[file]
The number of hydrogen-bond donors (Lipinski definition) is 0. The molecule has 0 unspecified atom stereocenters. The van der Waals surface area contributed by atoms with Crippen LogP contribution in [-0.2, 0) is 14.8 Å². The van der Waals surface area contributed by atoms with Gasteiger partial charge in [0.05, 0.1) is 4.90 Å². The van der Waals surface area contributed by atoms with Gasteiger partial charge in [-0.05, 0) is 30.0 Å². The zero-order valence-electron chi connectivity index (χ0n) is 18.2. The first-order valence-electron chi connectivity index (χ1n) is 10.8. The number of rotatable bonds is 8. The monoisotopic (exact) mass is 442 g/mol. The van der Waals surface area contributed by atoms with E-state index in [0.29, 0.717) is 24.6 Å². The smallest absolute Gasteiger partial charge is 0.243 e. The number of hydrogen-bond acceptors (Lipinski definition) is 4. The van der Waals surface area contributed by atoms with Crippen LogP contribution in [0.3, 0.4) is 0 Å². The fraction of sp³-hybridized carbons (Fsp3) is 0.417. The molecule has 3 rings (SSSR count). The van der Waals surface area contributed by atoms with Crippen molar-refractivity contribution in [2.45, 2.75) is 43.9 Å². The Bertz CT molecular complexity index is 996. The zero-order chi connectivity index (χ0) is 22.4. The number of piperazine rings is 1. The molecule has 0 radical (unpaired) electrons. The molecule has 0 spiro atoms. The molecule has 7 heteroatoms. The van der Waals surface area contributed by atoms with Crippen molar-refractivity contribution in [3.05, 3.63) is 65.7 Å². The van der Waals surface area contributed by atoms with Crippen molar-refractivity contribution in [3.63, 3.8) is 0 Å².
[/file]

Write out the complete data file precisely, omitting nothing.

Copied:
The number of hydrogen-bond donors (Lipinski definition) is 0. The molecule has 0 unspecified atom stereocenters. The van der Waals surface area contributed by atoms with Crippen LogP contribution in [-0.2, 0) is 14.8 Å². The van der Waals surface area contributed by atoms with Gasteiger partial charge in [0.05, 0.1) is 4.90 Å². The van der Waals surface area contributed by atoms with Gasteiger partial charge in [-0.05, 0) is 30.0 Å². The zero-order valence-electron chi connectivity index (χ0n) is 18.2. The first-order valence-electron chi connectivity index (χ1n) is 10.8. The number of rotatable bonds is 8. The monoisotopic (exact) mass is 442 g/mol. The van der Waals surface area contributed by atoms with E-state index in [0.29, 0.717) is 24.6 Å². The smallest absolute Gasteiger partial charge is 0.243 e. The number of hydrogen-bond acceptors (Lipinski definition) is 4. The van der Waals surface area contributed by atoms with Crippen LogP contribution in [0.3, 0.4) is 0 Å². The fraction of sp³-hybridized carbons (Fsp3) is 0.417. The molecule has 3 rings (SSSR count). The van der Waals surface area contributed by atoms with Crippen molar-refractivity contribution in [2.45, 2.75) is 43.9 Å². The Bertz CT molecular complexity index is 996. The zero-order chi connectivity index (χ0) is 22.4. The number of piperazine rings is 1. The molecule has 0 radical (unpaired) electrons. The molecule has 0 spiro atoms. The molecule has 7 heteroatoms. The van der Waals surface area contributed by atoms with Crippen molar-refractivity contribution in [3.05, 3.63) is 65.7 Å². The van der Waals surface area contributed by atoms with Crippen molar-refractivity contribution in [3.63, 3.8) is 0 Å².